Back Away from The Bin: Why You Shouldn’t Toss That Prospectus

If you read investing articles, especially ones for mutual funds, you may run across the term prospectus. And if you’re an investor, you’ve surely gotten these in the mail. More than likely, they’ve ended up in your recycle bin before you’ve opened the first page. But is trashing the prospectus really that harmless?

It can be. Why? Because knowing how to understand prospectuses is crucial for any investor so they can make an informed decision about buying or selling a stock or other security. Let’s go over what you might expect to see inside of a prospectus.

Purpose of a Prospectus

Before any company can try to raise money from selling securities, the SEC requires that company to prepare a document to inform the public and itself about the investment opportunity. This document is called the prospectus. Its purpose is to give investors all of the information they need so they can make an informed decision about purchasing a security. They are public records and can be requested from the company or the SEC. You can often find prospectuses online as well.

What’s in a Prospectus?

A prospectus contains both qualitative and quantitative information about a security. Most of the relative information you’ll need will be found near the front in the summary. The summary contains things like:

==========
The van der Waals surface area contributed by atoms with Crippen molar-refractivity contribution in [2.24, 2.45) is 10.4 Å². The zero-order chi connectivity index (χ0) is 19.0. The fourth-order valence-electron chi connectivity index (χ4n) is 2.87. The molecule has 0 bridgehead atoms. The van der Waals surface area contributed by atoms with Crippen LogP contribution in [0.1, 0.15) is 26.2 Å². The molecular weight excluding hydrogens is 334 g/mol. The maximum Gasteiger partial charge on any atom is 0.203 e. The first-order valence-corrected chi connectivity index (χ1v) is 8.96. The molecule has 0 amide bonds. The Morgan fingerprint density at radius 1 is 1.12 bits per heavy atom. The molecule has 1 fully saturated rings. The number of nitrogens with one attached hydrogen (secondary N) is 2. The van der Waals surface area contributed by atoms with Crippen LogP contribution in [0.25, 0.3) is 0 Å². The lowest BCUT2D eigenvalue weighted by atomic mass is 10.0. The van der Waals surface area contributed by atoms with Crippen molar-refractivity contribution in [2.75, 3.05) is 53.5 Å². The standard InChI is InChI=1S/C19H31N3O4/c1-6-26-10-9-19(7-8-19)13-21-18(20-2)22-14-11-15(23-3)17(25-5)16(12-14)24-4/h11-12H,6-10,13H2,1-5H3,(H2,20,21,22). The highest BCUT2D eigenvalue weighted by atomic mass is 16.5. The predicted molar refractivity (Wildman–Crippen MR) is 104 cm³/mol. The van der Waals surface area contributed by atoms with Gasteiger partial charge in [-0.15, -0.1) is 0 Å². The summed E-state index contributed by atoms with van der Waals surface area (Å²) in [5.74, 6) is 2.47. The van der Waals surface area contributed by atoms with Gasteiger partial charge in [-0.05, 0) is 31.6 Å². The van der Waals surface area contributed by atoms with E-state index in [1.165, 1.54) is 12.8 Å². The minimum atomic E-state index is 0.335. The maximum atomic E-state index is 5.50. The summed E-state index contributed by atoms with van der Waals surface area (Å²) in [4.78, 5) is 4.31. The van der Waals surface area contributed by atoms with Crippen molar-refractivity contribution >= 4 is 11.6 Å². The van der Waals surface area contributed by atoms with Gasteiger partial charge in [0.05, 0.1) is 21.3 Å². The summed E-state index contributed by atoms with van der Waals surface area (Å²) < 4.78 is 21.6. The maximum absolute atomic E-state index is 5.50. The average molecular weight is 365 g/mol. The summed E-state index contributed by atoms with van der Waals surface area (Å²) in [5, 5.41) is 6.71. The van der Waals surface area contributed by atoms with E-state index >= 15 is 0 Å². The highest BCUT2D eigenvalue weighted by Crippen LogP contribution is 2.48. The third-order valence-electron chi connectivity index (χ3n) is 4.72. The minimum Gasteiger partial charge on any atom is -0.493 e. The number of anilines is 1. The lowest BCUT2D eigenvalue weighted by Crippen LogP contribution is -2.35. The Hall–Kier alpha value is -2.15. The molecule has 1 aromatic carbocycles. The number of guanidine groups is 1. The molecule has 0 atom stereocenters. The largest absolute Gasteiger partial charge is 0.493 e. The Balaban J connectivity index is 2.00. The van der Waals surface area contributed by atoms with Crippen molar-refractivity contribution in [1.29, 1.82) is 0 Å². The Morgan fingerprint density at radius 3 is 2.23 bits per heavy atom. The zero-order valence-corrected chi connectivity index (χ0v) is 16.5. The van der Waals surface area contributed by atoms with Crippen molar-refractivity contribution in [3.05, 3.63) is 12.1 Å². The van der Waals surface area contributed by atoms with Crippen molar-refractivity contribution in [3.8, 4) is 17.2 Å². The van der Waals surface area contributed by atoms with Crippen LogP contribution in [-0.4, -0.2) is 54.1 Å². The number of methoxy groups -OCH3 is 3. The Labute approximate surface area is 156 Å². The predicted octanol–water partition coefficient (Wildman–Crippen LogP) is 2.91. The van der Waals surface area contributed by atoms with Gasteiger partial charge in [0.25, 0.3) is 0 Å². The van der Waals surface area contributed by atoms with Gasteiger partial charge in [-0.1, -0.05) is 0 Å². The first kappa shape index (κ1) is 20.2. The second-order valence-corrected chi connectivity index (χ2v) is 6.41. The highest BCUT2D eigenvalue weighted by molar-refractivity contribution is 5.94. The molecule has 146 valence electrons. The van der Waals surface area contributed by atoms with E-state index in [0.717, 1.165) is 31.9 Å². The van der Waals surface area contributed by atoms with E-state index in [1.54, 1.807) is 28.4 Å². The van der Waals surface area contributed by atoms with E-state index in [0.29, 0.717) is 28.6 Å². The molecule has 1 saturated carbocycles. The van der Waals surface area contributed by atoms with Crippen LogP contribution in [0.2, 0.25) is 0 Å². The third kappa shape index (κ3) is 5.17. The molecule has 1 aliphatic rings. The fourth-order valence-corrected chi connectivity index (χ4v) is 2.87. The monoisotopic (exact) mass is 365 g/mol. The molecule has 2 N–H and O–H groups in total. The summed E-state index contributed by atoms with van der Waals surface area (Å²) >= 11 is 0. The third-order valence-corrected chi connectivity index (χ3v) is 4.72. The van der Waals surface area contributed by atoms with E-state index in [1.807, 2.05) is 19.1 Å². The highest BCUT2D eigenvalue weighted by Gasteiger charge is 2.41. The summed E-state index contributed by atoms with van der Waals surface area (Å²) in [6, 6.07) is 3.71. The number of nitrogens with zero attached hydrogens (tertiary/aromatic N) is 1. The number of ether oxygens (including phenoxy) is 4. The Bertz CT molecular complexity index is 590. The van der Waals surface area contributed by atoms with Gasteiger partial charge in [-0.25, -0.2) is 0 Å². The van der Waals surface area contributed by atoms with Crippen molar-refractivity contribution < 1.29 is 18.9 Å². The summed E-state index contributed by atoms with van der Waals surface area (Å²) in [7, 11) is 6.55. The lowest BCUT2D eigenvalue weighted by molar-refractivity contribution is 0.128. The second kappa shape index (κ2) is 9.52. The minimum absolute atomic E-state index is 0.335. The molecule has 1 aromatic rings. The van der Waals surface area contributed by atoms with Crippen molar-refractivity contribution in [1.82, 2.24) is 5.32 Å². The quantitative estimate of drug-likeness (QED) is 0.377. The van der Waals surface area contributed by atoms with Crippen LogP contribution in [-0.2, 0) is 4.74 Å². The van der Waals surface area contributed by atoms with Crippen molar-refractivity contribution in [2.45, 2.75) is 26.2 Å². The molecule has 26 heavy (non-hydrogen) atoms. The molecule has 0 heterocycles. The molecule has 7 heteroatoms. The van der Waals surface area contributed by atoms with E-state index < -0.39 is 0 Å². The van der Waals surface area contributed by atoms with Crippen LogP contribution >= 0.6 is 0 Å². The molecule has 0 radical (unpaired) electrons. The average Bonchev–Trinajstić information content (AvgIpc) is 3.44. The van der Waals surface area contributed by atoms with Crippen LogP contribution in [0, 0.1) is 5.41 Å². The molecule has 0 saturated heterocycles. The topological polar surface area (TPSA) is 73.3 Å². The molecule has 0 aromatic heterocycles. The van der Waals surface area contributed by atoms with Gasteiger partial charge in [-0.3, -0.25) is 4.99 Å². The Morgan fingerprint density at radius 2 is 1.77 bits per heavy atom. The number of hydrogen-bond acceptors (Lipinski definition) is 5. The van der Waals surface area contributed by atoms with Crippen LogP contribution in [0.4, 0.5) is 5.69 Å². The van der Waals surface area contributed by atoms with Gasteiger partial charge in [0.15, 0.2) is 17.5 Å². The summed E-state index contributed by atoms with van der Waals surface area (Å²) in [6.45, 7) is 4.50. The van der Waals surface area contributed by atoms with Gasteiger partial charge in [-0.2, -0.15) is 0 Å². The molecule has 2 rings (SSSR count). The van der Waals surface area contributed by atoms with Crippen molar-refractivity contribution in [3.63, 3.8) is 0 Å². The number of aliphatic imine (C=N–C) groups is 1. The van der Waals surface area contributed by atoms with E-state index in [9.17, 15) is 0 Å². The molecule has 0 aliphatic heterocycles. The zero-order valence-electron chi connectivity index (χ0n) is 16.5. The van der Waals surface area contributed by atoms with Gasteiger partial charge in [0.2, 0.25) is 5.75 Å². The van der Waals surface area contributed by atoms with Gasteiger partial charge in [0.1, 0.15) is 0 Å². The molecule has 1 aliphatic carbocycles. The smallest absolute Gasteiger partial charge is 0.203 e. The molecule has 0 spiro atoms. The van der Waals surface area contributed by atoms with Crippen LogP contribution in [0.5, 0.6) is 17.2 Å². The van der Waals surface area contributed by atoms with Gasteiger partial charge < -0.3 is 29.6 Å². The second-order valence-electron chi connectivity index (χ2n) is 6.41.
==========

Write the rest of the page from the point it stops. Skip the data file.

* Number of shares and the sale price

* The reasons why the company wants to raise money through selling securities.

* The expected risks the company faces regarding the success or failure of its plans with the money.

There are also additional portions that include things like:

* Names, ages, and short biographies of the corporate officers

* Financial statements for the company and an explanation of the numbers (so-called MD&A)

* What the business is and how it makes money

* Principal and selling shareholders

* Information about executive pay

* Who is underwriting the security

* Industry data

Depending on the investing model you prefer, different parts of the prospectus will be of greater interest. Quantitative people will jump straight to the financial statements. Qualitative people may want to know what the business plans in the future and how stable the management team is. Prospectuses are legal documents. If a company tells a lie or hides information in one, the SEC will come down on that business hard.

Prospectuses and IPOs

If you plan on investing in an IPO, you can get what’s called a preliminary prospectus. This will often have red letters on the front cover page. This is a preliminary document that the company files with the SEC, but until the IPO is finalized and open for sale it is to be considered a good guess at what the new business expects. Later, a finalized prospectus is created and filed that serves as the official one.

Most prospectuses are updated at least once a year, but mutual funds must do this due to the wide mix of securities they have in their portfolio. If you have one of these, you probably even received one in the mail. This often happens when people first start investing in a 401k.

If your goal is to be a serious investor, you can’t become afraid of reading a prospectus. Start by knowing what signals you like to see in a company’s business plans for a good buy, then dig into the prospectus to get the details you need before you pull the trigger.

Author: Eddy

Eddy is the editorial columnist in Business Fundas, and oversees partner relationships. He posts articles by others on various topics related to strategy, marketing, supply chain, technology management, social media, e-business, finance, economics and operations management. The articles posted are copyrighted under a Creative Commons unported license 4.0. To contact him, please direct your emails to editor.webposts@gmail.com